For anyone pondering the secret behind Japan’s postwar economic miracle, a visit to a small museum near Tokyo’s Imperial Palace may offer some clues.
At the Japan Camera Industry Institute Camera Museum, a cozy space with a collection of about 8,000 still cameras — most Japanese — 150 cameras are on permanent display and offer a look back over the history of Japan’s photographic industry.
|Kakugoro Saeki of the JCII Camera Museum stands behind a replica of Japan’s first commercial camera, made in 1903.|
The museum’s collection includes one of the only two existing prototypes of Sony Corp.’s MAVICA, the world’s first digital still camera, which debuted in 1981, and the world’s first commercial camera, which first appeared in 1839 in Paris.
The history of the precision gadget is, in a sense, the history of Japan’s industrial revival after the war. Postwar camera output started when workers at small plants in war-ravaged towns began selling handmade cameras as souvenirs for Occupation troops.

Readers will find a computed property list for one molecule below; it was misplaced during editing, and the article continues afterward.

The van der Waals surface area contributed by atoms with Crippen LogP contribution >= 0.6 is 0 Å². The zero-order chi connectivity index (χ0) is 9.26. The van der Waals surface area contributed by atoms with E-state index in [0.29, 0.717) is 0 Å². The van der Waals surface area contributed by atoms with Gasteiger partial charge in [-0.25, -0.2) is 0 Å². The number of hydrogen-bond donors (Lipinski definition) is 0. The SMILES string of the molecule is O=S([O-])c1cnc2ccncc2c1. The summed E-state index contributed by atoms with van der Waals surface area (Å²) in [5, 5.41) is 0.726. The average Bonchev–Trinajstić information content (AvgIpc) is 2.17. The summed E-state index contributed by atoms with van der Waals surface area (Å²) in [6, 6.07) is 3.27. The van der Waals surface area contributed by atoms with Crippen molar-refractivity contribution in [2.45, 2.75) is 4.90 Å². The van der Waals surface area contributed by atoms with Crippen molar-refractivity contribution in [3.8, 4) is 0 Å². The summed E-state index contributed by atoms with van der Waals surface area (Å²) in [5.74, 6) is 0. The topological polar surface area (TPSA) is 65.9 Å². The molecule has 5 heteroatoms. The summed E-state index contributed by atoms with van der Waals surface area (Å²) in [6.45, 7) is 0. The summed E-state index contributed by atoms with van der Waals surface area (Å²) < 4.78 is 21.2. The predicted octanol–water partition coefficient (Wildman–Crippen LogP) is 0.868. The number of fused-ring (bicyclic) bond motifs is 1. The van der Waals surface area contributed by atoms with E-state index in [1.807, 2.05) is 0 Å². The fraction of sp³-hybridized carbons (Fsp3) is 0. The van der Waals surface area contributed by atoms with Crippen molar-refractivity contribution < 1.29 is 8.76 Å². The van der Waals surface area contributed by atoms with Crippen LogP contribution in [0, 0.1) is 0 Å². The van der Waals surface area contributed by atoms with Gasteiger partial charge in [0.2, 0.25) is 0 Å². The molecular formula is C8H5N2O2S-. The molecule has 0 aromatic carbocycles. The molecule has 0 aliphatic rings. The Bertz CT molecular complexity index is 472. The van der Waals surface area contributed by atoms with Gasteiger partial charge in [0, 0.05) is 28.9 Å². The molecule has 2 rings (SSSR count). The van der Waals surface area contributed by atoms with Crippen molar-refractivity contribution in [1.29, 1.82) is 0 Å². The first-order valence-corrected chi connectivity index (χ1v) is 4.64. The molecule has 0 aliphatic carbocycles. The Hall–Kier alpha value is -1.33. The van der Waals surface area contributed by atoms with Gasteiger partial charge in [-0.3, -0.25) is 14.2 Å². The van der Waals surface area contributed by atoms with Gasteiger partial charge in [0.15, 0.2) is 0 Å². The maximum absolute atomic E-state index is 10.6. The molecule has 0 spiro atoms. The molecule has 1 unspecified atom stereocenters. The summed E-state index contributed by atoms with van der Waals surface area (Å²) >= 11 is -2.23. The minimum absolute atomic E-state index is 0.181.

Supported by diligent and dexterous workers, cameras became one of the few Japanese products that could be exported to acquire precious foreign currency.
The museum’s collection is based on cameras stored by JCII, which was originally established in 1954 as a body to check the quality of cameras for export.
Up until the mid-1950s, most Japanese cameras were basically copies of German cameras.
But Japanese camera artisans were shocked by the high quality and technology of the legendary range-finder Leica M3 camera, which first appeared in 1954, and gave up efforts to keep up with German manufacturers.
Instead, they began developing single-lens reflex cameras with original designs.
A Leica M3, as well as subsequent Japanese cameras, which have since come to dominate the world market, are among those in the museum’s collection.
The domestic camera industry has also played a hidden role in the development of Japan’s high-tech industry.
Lenses with high resolution are essential for exposing miniaturized electronic circuit patterns on silicon chips, and Japanese camera firms, including Nikon Corp. and Canon Inc., are able to produce such lenses with amazing precision. Nikon and Canon are now leading manufacturers of the stepper, a key device for semiconductor production.
“I had the golden opportunity to witness with my own eyes the excellence of Japan’s industrial products,” said Kakugoro Saeki, the former editor-in-chief of photo magazine Camera Mainichi and now a member of the museum’s steering board.
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